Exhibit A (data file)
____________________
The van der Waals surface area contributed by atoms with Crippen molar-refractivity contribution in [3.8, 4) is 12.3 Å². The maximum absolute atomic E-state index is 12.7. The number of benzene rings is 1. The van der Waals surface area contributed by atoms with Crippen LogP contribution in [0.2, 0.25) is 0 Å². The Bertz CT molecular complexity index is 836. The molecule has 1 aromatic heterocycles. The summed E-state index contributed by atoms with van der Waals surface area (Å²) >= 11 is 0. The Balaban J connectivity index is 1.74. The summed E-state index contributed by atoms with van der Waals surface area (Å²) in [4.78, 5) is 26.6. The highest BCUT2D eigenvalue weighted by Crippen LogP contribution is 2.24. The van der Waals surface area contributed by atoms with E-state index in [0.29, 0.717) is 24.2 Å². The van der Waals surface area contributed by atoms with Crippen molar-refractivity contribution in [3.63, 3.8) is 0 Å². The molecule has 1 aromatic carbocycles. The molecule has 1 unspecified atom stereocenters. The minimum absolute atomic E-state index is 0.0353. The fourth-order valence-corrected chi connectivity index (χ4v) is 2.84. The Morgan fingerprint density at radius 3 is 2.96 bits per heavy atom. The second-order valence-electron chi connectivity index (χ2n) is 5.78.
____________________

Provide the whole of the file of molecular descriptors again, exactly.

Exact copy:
The van der Waals surface area contributed by atoms with Crippen molar-refractivity contribution in [3.8, 4) is 12.3 Å². The maximum absolute atomic E-state index is 12.7. The number of benzene rings is 1. The van der Waals surface area contributed by atoms with Crippen LogP contribution in [0.2, 0.25) is 0 Å². The Bertz CT molecular complexity index is 836. The molecule has 1 aromatic heterocycles. The summed E-state index contributed by atoms with van der Waals surface area (Å²) >= 11 is 0. The Balaban J connectivity index is 1.74. The summed E-state index contributed by atoms with van der Waals surface area (Å²) in [4.78, 5) is 26.6. The highest BCUT2D eigenvalue weighted by Crippen LogP contribution is 2.24. The van der Waals surface area contributed by atoms with E-state index in [0.29, 0.717) is 24.2 Å². The van der Waals surface area contributed by atoms with Crippen molar-refractivity contribution in [3.63, 3.8) is 0 Å². The molecule has 1 aromatic carbocycles. The molecule has 1 unspecified atom stereocenters. The minimum absolute atomic E-state index is 0.0353. The fourth-order valence-corrected chi connectivity index (χ4v) is 2.84. The Morgan fingerprint density at radius 3 is 2.96 bits per heavy atom. The second-order valence-electron chi connectivity index (χ2n) is 5.78.